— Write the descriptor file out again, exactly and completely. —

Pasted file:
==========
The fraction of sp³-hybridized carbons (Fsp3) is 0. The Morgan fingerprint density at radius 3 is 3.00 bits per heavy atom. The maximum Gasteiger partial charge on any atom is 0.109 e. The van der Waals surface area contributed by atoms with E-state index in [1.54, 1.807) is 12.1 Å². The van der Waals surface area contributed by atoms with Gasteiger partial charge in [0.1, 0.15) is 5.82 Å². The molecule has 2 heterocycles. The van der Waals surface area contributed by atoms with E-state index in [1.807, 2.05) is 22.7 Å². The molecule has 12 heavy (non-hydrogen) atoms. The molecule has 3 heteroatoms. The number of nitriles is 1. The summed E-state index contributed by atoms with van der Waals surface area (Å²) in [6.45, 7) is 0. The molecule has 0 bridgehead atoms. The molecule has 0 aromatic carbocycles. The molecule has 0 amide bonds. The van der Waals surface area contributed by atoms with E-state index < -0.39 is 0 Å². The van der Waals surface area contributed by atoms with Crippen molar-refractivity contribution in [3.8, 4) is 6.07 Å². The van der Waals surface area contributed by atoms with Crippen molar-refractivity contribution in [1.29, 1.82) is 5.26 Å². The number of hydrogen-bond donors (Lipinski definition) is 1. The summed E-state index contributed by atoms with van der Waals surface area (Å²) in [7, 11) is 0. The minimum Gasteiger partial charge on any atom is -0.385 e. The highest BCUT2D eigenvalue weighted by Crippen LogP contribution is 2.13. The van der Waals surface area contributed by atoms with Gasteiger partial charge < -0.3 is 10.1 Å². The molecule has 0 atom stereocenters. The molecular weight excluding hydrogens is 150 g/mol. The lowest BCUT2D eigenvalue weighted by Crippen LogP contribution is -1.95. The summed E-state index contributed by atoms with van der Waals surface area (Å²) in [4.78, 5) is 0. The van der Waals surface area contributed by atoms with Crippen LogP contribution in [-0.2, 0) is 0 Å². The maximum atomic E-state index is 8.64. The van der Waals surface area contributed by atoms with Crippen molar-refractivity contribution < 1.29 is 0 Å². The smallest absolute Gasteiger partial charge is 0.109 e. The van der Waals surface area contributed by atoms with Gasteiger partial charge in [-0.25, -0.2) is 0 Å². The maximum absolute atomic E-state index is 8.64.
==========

The fraction of sp³-hybridized carbons (Fsp3) is 0. The Morgan fingerprint density at radius 3 is 3.00 bits per heavy atom. The maximum Gasteiger partial charge on any atom is 0.109 e. The van der Waals surface area contributed by atoms with E-state index in [1.54, 1.807) is 12.1 Å². The van der Waals surface area contributed by atoms with Gasteiger partial charge in [0.1, 0.15) is 5.82 Å². The molecule has 2 heterocycles. The van der Waals surface area contributed by atoms with E-state index in [1.807, 2.05) is 22.7 Å². The molecule has 12 heavy (non-hydrogen) atoms. The molecule has 3 heteroatoms. The number of nitriles is 1. The summed E-state index contributed by atoms with van der Waals surface area (Å²) in [6.45, 7) is 0. The molecule has 0 bridgehead atoms. The molecule has 0 aromatic carbocycles. The molecule has 0 amide bonds. The van der Waals surface area contributed by atoms with E-state index < -0.39 is 0 Å². The van der Waals surface area contributed by atoms with Crippen molar-refractivity contribution in [3.8, 4) is 6.07 Å². The van der Waals surface area contributed by atoms with Crippen molar-refractivity contribution in [1.29, 1.82) is 5.26 Å². The number of hydrogen-bond donors (Lipinski definition) is 1. The summed E-state index contributed by atoms with van der Waals surface area (Å²) in [7, 11) is 0. The minimum Gasteiger partial charge on any atom is -0.385 e. The highest BCUT2D eigenvalue weighted by Crippen LogP contribution is 2.13. The van der Waals surface area contributed by atoms with Gasteiger partial charge < -0.3 is 10.1 Å². The molecule has 0 atom stereocenters. The molecular weight excluding hydrogens is 150 g/mol. The lowest BCUT2D eigenvalue weighted by Crippen LogP contribution is -1.95. The summed E-state index contributed by atoms with van der Waals surface area (Å²) in [4.78, 5) is 0. The van der Waals surface area contributed by atoms with Crippen LogP contribution in [-0.2, 0) is 0 Å². The maximum atomic E-state index is 8.64. The van der Waals surface area contributed by atoms with Crippen molar-refractivity contribution < 1.29 is 0 Å². The smallest absolute Gasteiger partial charge is 0.109 e. The van der Waals surface area contributed by atoms with Gasteiger partial charge in [-0.25, -0.2) is 0 Å². The maximum absolute atomic E-state index is 8.64.